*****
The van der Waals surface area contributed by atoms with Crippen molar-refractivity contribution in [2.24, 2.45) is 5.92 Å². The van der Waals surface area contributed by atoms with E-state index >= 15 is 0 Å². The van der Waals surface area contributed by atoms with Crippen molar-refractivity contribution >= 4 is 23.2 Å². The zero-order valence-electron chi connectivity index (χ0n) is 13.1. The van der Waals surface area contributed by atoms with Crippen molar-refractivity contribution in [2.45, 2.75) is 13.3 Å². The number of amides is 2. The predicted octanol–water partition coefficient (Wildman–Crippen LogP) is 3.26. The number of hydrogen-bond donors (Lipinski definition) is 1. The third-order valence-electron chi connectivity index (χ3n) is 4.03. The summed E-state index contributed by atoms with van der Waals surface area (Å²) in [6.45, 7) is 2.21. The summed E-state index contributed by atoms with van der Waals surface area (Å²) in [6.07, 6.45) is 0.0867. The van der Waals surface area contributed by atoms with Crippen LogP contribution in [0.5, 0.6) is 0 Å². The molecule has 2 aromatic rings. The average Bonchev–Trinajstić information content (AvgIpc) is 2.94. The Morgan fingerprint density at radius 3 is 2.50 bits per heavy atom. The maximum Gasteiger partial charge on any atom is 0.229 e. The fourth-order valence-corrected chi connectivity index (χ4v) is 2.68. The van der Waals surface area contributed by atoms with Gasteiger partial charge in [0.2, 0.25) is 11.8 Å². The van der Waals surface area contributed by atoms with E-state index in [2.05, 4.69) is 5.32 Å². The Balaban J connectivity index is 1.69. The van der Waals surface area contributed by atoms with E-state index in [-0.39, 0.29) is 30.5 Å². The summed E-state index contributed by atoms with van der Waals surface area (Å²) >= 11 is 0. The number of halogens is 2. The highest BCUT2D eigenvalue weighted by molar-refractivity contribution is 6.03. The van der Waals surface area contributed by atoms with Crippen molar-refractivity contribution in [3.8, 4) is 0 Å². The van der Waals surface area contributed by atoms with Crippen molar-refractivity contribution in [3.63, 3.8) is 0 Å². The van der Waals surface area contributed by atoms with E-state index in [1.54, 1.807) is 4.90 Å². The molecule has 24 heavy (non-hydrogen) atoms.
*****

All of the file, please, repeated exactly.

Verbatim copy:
The van der Waals surface area contributed by atoms with Crippen molar-refractivity contribution in [2.24, 2.45) is 5.92 Å². The van der Waals surface area contributed by atoms with E-state index >= 15 is 0 Å². The van der Waals surface area contributed by atoms with Crippen molar-refractivity contribution >= 4 is 23.2 Å². The zero-order valence-electron chi connectivity index (χ0n) is 13.1. The van der Waals surface area contributed by atoms with Crippen molar-refractivity contribution in [2.45, 2.75) is 13.3 Å². The number of amides is 2. The predicted octanol–water partition coefficient (Wildman–Crippen LogP) is 3.26. The number of hydrogen-bond donors (Lipinski definition) is 1. The third-order valence-electron chi connectivity index (χ3n) is 4.03. The summed E-state index contributed by atoms with van der Waals surface area (Å²) in [6.45, 7) is 2.21. The summed E-state index contributed by atoms with van der Waals surface area (Å²) in [6.07, 6.45) is 0.0867. The van der Waals surface area contributed by atoms with Crippen LogP contribution in [0.5, 0.6) is 0 Å². The molecule has 2 aromatic rings. The average Bonchev–Trinajstić information content (AvgIpc) is 2.94. The Morgan fingerprint density at radius 3 is 2.50 bits per heavy atom. The maximum Gasteiger partial charge on any atom is 0.229 e. The fourth-order valence-corrected chi connectivity index (χ4v) is 2.68. The van der Waals surface area contributed by atoms with Gasteiger partial charge in [0.2, 0.25) is 11.8 Å². The van der Waals surface area contributed by atoms with E-state index in [2.05, 4.69) is 5.32 Å². The Balaban J connectivity index is 1.69. The van der Waals surface area contributed by atoms with E-state index in [-0.39, 0.29) is 30.5 Å². The summed E-state index contributed by atoms with van der Waals surface area (Å²) >= 11 is 0. The number of halogens is 2. The highest BCUT2D eigenvalue weighted by molar-refractivity contribution is 6.03. The van der Waals surface area contributed by atoms with Crippen molar-refractivity contribution in [3.8, 4) is 0 Å². The van der Waals surface area contributed by atoms with Crippen molar-refractivity contribution in [3.63, 3.8) is 0 Å². The van der Waals surface area contributed by atoms with E-state index in [1.54, 1.807) is 4.90 Å². The molecule has 24 heavy (non-hydrogen) atoms.